An environmentally friendly car dealership? Like “responsible drinking,” or “Walmart organic food,” that term at first may sound like an oxymoron. Ford Motor, however, is not only rolling out new electric vehicles (EVs), but has committed to greening its entire supply chain. This is just one example of the changes Detroit is undergoing as the Big Three rack up impressive quarterly numbers. For now, EVs are only a small part of the auto industry’s resurgence as they slowly win acceptance from skeptical commuters. To that end, Ford is requiring its dealerships selling EVs to resemble businesses that would sell . . . EVs.
So far 67 dealers are certified to sell the 2012 Focus Electric. The current locations are all in California, New Jersey and New York, states that already are home to a sizable percentage of electric cars. Those dealers will start selling the Focus Electric when Ford releases the new model later this spring. As many as 19 more markets will sell the vehicle by the end of this summer. Meanwhile, Ford dealerships selling the EVs have got to meet a certain set of guidelines set by the company’s Dearborn headquarters, and more are scrambling to do so because the Focus Electric will be available for sale nationwide by the end of this year.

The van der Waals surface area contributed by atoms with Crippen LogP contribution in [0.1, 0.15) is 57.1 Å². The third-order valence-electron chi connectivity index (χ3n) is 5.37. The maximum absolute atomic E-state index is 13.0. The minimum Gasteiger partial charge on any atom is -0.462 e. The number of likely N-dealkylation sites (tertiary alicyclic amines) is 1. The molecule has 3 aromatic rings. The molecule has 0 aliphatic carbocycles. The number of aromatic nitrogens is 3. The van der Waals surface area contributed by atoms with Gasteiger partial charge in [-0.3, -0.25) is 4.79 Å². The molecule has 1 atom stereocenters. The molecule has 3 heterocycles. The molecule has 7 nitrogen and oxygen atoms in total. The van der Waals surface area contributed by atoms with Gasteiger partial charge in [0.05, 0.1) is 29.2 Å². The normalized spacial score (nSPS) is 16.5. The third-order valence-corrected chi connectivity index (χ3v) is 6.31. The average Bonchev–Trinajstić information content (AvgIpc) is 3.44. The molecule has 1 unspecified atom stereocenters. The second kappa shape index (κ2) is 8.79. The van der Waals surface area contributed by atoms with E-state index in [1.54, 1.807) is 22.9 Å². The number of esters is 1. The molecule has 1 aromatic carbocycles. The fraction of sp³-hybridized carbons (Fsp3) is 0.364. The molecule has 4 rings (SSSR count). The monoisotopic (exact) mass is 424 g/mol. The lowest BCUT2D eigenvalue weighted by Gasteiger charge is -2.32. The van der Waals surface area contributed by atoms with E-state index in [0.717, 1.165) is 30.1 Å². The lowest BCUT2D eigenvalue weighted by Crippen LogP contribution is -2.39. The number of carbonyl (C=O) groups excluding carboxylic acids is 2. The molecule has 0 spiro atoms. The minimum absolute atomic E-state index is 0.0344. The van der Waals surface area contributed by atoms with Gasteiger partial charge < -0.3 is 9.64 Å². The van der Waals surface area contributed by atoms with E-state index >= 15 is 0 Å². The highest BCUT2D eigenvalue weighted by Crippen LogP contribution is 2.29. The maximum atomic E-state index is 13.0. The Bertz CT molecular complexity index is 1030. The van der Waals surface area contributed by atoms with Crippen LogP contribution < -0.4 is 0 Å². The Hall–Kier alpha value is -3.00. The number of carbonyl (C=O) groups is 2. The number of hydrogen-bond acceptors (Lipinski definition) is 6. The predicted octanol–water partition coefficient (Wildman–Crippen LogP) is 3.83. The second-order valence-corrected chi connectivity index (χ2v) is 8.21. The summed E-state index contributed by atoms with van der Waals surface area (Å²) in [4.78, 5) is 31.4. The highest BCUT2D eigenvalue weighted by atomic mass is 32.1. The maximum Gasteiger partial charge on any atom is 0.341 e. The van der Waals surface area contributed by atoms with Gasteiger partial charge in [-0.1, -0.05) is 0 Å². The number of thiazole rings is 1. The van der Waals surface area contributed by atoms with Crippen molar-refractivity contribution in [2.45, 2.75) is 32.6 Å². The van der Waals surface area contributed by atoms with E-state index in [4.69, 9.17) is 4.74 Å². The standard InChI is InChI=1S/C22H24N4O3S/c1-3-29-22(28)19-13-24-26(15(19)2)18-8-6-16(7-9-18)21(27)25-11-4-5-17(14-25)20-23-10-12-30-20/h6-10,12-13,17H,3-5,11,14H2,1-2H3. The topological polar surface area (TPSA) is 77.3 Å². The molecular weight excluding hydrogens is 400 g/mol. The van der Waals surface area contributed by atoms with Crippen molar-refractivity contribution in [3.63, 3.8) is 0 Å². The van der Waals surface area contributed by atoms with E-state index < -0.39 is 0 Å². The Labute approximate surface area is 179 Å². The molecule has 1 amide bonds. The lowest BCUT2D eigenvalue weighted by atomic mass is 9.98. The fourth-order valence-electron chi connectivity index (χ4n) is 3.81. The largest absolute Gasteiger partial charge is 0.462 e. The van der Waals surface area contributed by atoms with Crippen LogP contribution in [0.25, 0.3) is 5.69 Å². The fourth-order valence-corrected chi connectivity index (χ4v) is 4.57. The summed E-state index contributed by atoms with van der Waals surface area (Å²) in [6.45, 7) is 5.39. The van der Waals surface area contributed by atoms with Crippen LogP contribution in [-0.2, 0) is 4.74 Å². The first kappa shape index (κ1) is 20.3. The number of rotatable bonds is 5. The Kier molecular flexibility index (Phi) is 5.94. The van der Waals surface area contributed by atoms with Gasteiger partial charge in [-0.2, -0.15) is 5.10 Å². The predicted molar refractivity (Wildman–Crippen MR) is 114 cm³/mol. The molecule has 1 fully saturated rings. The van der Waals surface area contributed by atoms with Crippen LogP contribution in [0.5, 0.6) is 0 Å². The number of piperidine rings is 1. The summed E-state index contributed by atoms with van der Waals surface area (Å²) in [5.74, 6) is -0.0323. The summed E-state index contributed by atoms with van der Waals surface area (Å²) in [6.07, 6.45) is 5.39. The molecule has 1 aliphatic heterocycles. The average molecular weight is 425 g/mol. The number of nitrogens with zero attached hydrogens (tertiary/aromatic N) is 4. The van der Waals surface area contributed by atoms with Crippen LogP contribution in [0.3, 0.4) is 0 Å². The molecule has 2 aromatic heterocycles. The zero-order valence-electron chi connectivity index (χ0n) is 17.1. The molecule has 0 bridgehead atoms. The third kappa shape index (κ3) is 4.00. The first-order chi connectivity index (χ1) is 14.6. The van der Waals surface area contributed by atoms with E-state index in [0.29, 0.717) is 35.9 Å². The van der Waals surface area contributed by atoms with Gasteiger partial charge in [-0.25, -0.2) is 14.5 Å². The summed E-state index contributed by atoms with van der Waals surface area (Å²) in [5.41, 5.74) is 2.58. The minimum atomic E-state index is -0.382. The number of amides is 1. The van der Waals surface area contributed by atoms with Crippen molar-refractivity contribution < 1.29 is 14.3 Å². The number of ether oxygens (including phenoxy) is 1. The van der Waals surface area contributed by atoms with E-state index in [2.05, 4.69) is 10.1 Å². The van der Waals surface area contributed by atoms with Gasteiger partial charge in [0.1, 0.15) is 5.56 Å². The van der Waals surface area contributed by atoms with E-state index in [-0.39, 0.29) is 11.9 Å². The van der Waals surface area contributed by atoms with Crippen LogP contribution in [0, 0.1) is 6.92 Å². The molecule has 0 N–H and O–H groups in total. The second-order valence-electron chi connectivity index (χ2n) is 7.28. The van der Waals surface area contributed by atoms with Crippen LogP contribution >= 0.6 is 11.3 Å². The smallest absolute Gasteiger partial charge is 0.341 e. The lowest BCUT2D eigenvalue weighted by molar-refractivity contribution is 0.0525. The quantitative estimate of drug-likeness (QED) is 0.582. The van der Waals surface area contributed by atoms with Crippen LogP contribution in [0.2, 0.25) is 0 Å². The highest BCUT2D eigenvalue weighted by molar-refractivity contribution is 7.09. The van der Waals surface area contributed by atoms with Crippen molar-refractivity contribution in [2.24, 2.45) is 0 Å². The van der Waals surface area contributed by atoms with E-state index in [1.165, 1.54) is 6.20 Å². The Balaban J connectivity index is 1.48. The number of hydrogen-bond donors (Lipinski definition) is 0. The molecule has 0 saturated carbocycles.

Ford certification for dealers selling the Focus Electric and other models in Ford’s product offering mandates that such businesses install a minimum of two onsite electric charging stations. Those same dealers must also participate in a Ford assessment program that identifies energy efficiency opportunities, ways to lower operating expenses and suggests initiatives that will lower overall carbon emissions.
Each dealership must also staff employees who are well trained and knowledgable about electric vehicles. Ford insists that 80 percent of each dealership’s jobs in sales and service be staffed by workers who complete an intense EV training certification programs. And for anyone who has walked into an automobile dealership interested in electric cars but exasperated that they cannot even find one to test drive, let alone touch, that will change because Ford is requiring dealerships to have at least one Focus Electric available for demonstrations and events.
No matter how much time, money and design that automakers invest in electric vehicles, customer education and acceptance are critically important if what is now a niche market will scale and succeed. Ford’s concurrent education and energy efficiency programs are a start in the right direction if companies and consumers will rethink the automobile.
Photo courtesy Wikipedia.